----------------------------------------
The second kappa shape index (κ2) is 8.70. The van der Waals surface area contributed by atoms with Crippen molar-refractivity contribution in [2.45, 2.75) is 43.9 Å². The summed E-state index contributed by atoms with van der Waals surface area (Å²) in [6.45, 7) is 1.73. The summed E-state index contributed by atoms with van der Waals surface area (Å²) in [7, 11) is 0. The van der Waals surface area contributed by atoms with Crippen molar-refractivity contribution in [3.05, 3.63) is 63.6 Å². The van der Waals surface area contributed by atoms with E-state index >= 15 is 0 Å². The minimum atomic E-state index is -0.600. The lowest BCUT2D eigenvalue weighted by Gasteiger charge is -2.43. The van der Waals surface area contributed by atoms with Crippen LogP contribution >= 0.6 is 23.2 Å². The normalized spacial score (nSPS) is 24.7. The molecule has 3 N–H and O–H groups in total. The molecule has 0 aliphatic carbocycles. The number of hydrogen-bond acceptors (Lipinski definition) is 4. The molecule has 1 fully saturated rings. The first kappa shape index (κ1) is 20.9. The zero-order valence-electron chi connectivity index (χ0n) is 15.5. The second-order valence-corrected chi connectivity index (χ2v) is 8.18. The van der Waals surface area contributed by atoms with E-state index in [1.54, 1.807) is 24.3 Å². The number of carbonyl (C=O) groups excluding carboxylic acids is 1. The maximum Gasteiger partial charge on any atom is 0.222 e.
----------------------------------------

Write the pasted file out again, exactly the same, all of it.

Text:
The second kappa shape index (κ2) is 8.70. The van der Waals surface area contributed by atoms with Crippen molar-refractivity contribution in [2.45, 2.75) is 43.9 Å². The summed E-state index contributed by atoms with van der Waals surface area (Å²) in [6.45, 7) is 1.73. The summed E-state index contributed by atoms with van der Waals surface area (Å²) in [7, 11) is 0. The van der Waals surface area contributed by atoms with Crippen molar-refractivity contribution in [3.05, 3.63) is 63.6 Å². The van der Waals surface area contributed by atoms with E-state index >= 15 is 0 Å². The minimum atomic E-state index is -0.600. The lowest BCUT2D eigenvalue weighted by Gasteiger charge is -2.43. The van der Waals surface area contributed by atoms with Crippen LogP contribution >= 0.6 is 23.2 Å². The normalized spacial score (nSPS) is 24.7. The molecule has 3 N–H and O–H groups in total. The molecule has 0 aliphatic carbocycles. The number of hydrogen-bond acceptors (Lipinski definition) is 4. The molecule has 1 fully saturated rings. The first kappa shape index (κ1) is 20.9. The zero-order valence-electron chi connectivity index (χ0n) is 15.5. The second-order valence-corrected chi connectivity index (χ2v) is 8.18. The van der Waals surface area contributed by atoms with E-state index in [1.54, 1.807) is 24.3 Å². The number of carbonyl (C=O) groups excluding carboxylic acids is 1. The maximum Gasteiger partial charge on any atom is 0.222 e.